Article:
Inductive sensors are best suited to detect metals, and especially ferromagnetic materials and conductive objects. Depending on the material of the target object, you can also use them to detect iron, steel, aluminum and other metals.
How to Use an Inductive Proximity Sensor
You can use proximity sensors in many different situations. The inductive type, in particular, is useful where it’s important to detect the presence of a metallic object. Some common inductive proximity sensor applications include:
- Automotive Body Recognition
- Position Detection for Industrial Machinery
- Process Automation
- Robotic Guidance
- Object Detection in Security Systems
When choosing the right inductive proximity sensor, it helps to consider the various factors that affect its performance such as target material composition and size of the sensing area. Different models may also come with different levels of sensitivity, so you have to choose one based on your needs.
Capacitive Vs. Inductive Proximity Sensor
What is the difference between inductive and capacitive proximity sensors? Both are non-contact sensing devices. However, they use different methods to do so. Here is what you need to know about these types of sensors:
- While an inductive sensor uses a magnetic field to detect metal objects, a capacitive one senses changes in the electrical properties of its environment. To enable that, it sends out an electrical field using an oscillator circuit.
- A decrease in the field strength is detected when a conductive object comes into contact with the sensor.
- The inductive proximity sensor range is usually longer than that of a capacitive one. Moreover, inductive sensors are better suited for detecting ferromagnetic objects and those made from conducting materials.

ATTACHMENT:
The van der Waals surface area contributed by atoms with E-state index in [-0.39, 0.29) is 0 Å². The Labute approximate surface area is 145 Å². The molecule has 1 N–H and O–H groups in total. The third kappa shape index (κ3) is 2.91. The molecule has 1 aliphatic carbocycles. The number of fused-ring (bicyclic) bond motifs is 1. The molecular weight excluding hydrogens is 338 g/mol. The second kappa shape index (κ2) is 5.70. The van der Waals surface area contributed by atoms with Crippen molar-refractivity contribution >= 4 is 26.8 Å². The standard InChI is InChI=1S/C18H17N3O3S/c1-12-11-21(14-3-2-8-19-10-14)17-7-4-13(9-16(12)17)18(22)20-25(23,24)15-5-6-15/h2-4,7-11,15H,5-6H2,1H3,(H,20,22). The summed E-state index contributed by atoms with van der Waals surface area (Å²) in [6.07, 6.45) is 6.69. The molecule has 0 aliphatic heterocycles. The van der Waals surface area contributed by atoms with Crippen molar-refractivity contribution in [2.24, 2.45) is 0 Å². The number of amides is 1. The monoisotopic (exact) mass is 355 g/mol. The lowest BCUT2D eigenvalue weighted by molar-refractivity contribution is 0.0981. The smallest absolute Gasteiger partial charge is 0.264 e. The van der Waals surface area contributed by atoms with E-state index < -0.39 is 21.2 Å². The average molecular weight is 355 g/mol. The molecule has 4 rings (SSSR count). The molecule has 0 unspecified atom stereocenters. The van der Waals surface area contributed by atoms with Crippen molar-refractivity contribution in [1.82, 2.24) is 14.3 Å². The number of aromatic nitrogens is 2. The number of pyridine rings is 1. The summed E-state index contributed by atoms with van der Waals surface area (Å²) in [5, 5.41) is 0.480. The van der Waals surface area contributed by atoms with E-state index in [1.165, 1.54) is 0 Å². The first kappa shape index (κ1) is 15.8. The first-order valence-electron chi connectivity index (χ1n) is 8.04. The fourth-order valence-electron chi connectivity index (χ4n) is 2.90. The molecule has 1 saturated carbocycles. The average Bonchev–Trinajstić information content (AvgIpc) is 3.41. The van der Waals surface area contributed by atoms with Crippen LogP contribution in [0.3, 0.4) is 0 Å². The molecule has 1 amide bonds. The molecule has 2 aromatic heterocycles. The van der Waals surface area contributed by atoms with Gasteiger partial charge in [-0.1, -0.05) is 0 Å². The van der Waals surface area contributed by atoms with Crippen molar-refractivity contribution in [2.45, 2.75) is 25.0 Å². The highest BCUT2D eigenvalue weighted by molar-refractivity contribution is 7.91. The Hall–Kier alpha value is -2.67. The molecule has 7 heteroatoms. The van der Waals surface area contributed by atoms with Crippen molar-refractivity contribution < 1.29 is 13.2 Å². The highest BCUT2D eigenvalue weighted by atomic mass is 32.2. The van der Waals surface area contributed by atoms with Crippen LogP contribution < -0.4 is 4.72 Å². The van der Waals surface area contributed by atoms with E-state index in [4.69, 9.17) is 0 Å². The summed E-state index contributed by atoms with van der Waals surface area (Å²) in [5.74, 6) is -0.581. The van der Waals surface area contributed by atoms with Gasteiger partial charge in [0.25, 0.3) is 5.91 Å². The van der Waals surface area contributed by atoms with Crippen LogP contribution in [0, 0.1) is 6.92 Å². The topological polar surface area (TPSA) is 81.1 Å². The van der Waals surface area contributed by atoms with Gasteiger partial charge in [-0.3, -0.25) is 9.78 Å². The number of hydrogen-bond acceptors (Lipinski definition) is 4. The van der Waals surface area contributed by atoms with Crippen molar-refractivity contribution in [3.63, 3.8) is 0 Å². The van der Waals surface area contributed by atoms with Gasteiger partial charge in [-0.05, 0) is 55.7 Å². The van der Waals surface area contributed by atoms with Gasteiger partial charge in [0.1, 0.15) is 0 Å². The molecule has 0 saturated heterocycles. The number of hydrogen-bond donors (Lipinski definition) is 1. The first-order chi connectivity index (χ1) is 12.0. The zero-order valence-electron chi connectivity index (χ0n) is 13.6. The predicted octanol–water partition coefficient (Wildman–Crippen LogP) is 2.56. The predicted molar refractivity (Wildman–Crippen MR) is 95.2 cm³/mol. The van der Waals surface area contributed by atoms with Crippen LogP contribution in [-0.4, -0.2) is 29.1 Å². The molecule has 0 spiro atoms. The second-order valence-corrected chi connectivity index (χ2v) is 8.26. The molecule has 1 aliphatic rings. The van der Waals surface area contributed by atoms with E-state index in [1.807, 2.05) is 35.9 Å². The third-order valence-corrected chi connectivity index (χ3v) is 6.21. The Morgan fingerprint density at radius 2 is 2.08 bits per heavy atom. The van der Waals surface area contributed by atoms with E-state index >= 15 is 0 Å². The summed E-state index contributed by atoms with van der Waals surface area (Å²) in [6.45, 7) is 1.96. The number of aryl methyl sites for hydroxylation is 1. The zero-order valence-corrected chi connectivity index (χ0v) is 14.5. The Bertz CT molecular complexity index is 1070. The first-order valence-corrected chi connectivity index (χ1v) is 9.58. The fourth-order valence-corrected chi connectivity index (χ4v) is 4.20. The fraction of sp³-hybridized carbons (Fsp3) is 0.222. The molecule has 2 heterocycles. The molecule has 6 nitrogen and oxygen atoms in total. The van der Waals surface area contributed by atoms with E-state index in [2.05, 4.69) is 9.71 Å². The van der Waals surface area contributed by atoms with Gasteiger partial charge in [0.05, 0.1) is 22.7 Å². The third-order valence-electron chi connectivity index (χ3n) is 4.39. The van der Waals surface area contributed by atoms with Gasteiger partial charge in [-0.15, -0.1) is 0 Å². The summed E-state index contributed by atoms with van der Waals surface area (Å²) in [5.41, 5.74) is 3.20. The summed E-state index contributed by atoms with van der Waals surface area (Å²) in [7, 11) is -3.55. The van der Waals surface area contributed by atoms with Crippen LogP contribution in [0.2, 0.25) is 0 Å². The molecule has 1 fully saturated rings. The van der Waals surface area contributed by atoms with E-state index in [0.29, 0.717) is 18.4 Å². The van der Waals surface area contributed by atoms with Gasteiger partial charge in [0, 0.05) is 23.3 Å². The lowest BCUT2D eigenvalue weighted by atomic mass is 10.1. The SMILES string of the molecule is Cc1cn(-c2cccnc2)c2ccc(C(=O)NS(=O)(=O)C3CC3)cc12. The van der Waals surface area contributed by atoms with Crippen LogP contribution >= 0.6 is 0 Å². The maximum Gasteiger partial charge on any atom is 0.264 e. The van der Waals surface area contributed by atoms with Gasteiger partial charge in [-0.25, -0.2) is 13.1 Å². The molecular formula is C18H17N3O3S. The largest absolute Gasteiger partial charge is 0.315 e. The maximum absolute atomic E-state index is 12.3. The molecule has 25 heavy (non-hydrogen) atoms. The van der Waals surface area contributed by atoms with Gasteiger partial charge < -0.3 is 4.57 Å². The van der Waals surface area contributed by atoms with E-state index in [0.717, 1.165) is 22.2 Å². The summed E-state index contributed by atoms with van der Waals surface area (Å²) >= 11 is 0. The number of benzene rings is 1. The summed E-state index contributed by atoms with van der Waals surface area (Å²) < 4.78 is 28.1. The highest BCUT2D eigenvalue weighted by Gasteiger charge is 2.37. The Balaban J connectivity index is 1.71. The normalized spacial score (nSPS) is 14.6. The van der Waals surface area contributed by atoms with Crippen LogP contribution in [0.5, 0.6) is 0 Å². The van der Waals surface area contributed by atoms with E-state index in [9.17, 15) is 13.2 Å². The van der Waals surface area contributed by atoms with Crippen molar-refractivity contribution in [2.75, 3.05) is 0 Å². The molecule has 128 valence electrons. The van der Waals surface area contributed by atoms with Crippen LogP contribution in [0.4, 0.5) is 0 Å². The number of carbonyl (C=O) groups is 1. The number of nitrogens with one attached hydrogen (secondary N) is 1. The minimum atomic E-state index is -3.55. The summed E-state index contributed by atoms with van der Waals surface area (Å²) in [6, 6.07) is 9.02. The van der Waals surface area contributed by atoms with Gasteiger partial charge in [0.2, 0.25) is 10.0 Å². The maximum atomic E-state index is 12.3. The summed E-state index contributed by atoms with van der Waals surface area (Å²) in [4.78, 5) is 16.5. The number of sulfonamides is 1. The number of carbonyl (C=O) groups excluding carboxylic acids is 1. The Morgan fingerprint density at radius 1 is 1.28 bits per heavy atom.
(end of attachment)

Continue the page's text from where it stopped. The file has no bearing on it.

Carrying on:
- On the other hand, capacitive sensors are better for detecting non-metallic objects such as plastics.
Therefore, whether to use an inductive or capacitive proximity sensor depends on the application: an inductive for metal objects and capacitive for non-metallic materials or both metals and non-metals.
Inductive Proximity Sensor Cost
If you intend to buy inductive proximity sensor or sensing devices for your project, you may want to know how much you’re likely to step. The inductive proximity sensor price generally lies in the range of $15 to $50 for most basic models. More complex models with higher features can cost up to (or more than) $100.
The inductive proximity sensor price depends on its range, the type of material it can detect, and the sensitivity level. Prices may also vary depending on the vendor or manufacturer.
That said, these types of sensors are relatively inexpensive when compared to other types of sensing solutions. As a rule of thumb, the more features you get in your sensor, the higher its price.
To make a well-informed decision when selecting an inductive proximity sensor for your application, our advice is that you choose what will work for your needs the best. That means considering factors such as sensing range, environmental condition, target size, and more.
The inductive proximity sensor is one of the most popular types of non-contact sensors today, with its wide range of applications. From automotive body recognition to robotic guidance, these sensors offer a reliable and cost-effective solution for detecting metallic objects without physical contact.